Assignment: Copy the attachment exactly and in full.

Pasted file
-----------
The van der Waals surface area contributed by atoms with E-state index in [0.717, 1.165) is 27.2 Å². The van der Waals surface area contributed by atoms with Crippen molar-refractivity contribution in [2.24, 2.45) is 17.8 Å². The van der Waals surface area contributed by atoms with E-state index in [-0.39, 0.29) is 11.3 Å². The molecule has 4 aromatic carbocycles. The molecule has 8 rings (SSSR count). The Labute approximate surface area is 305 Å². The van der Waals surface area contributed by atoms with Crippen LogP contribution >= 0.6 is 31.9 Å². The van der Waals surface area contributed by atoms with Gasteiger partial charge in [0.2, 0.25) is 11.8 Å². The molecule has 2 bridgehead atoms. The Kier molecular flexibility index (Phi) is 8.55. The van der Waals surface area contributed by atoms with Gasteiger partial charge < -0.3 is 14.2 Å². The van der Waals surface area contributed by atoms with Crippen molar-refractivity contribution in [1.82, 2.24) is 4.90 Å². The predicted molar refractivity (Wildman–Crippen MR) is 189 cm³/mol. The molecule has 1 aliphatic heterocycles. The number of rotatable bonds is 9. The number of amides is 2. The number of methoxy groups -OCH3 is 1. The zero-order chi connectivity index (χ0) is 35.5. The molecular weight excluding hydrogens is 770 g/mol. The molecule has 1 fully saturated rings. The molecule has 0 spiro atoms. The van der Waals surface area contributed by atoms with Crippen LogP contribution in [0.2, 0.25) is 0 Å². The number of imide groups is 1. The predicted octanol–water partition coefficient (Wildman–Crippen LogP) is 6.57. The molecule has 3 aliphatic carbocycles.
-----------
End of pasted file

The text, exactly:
The van der Waals surface area contributed by atoms with E-state index in [0.717, 1.165) is 27.2 Å². The van der Waals surface area contributed by atoms with Crippen molar-refractivity contribution in [2.24, 2.45) is 17.8 Å². The van der Waals surface area contributed by atoms with E-state index in [-0.39, 0.29) is 11.3 Å². The molecule has 4 aromatic carbocycles. The molecule has 8 rings (SSSR count). The Labute approximate surface area is 305 Å². The van der Waals surface area contributed by atoms with Crippen LogP contribution >= 0.6 is 31.9 Å². The van der Waals surface area contributed by atoms with Gasteiger partial charge in [0.2, 0.25) is 11.8 Å². The molecule has 2 bridgehead atoms. The Kier molecular flexibility index (Phi) is 8.55. The van der Waals surface area contributed by atoms with Gasteiger partial charge < -0.3 is 14.2 Å². The van der Waals surface area contributed by atoms with Crippen molar-refractivity contribution in [1.82, 2.24) is 4.90 Å². The predicted molar refractivity (Wildman–Crippen MR) is 189 cm³/mol. The molecule has 1 aliphatic heterocycles. The number of rotatable bonds is 9. The number of amides is 2. The number of methoxy groups -OCH3 is 1. The zero-order chi connectivity index (χ0) is 35.5. The molecular weight excluding hydrogens is 770 g/mol. The molecule has 1 fully saturated rings. The molecule has 0 spiro atoms. The van der Waals surface area contributed by atoms with Crippen LogP contribution in [0.2, 0.25) is 0 Å². The number of imide groups is 1. The predicted octanol–water partition coefficient (Wildman–Crippen LogP) is 6.57. The molecule has 3 aliphatic carbocycles.